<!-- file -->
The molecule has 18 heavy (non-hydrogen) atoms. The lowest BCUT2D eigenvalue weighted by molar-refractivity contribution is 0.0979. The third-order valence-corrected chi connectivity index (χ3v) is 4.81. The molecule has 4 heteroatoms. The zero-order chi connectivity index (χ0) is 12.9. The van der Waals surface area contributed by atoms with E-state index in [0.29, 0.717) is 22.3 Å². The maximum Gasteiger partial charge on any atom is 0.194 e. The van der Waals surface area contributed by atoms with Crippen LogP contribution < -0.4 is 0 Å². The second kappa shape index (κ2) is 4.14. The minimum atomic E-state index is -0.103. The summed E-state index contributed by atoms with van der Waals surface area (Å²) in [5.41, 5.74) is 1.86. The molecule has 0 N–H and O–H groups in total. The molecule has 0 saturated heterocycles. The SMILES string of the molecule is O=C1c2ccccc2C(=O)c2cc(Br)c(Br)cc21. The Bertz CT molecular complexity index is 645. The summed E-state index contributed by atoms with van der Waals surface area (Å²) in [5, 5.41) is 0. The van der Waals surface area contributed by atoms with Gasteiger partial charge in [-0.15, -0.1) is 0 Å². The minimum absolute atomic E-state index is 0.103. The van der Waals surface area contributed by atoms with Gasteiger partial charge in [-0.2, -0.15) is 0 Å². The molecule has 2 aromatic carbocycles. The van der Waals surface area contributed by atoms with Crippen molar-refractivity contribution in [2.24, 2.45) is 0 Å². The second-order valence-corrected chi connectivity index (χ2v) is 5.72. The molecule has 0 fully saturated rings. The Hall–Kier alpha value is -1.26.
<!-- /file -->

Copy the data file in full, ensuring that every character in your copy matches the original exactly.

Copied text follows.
The molecule has 18 heavy (non-hydrogen) atoms. The lowest BCUT2D eigenvalue weighted by molar-refractivity contribution is 0.0979. The third-order valence-corrected chi connectivity index (χ3v) is 4.81. The molecule has 4 heteroatoms. The zero-order chi connectivity index (χ0) is 12.9. The van der Waals surface area contributed by atoms with E-state index in [0.29, 0.717) is 22.3 Å². The maximum Gasteiger partial charge on any atom is 0.194 e. The van der Waals surface area contributed by atoms with Crippen LogP contribution < -0.4 is 0 Å². The second kappa shape index (κ2) is 4.14. The minimum atomic E-state index is -0.103. The summed E-state index contributed by atoms with van der Waals surface area (Å²) in [5.41, 5.74) is 1.86. The molecule has 0 N–H and O–H groups in total. The molecule has 0 saturated heterocycles. The SMILES string of the molecule is O=C1c2ccccc2C(=O)c2cc(Br)c(Br)cc21. The Bertz CT molecular complexity index is 645. The summed E-state index contributed by atoms with van der Waals surface area (Å²) in [5, 5.41) is 0. The van der Waals surface area contributed by atoms with Gasteiger partial charge in [-0.15, -0.1) is 0 Å². The minimum absolute atomic E-state index is 0.103. The van der Waals surface area contributed by atoms with Gasteiger partial charge in [-0.2, -0.15) is 0 Å². The molecule has 2 aromatic carbocycles. The van der Waals surface area contributed by atoms with Crippen molar-refractivity contribution in [2.24, 2.45) is 0 Å². The second-order valence-corrected chi connectivity index (χ2v) is 5.72. The molecule has 0 fully saturated rings. The Hall–Kier alpha value is -1.26.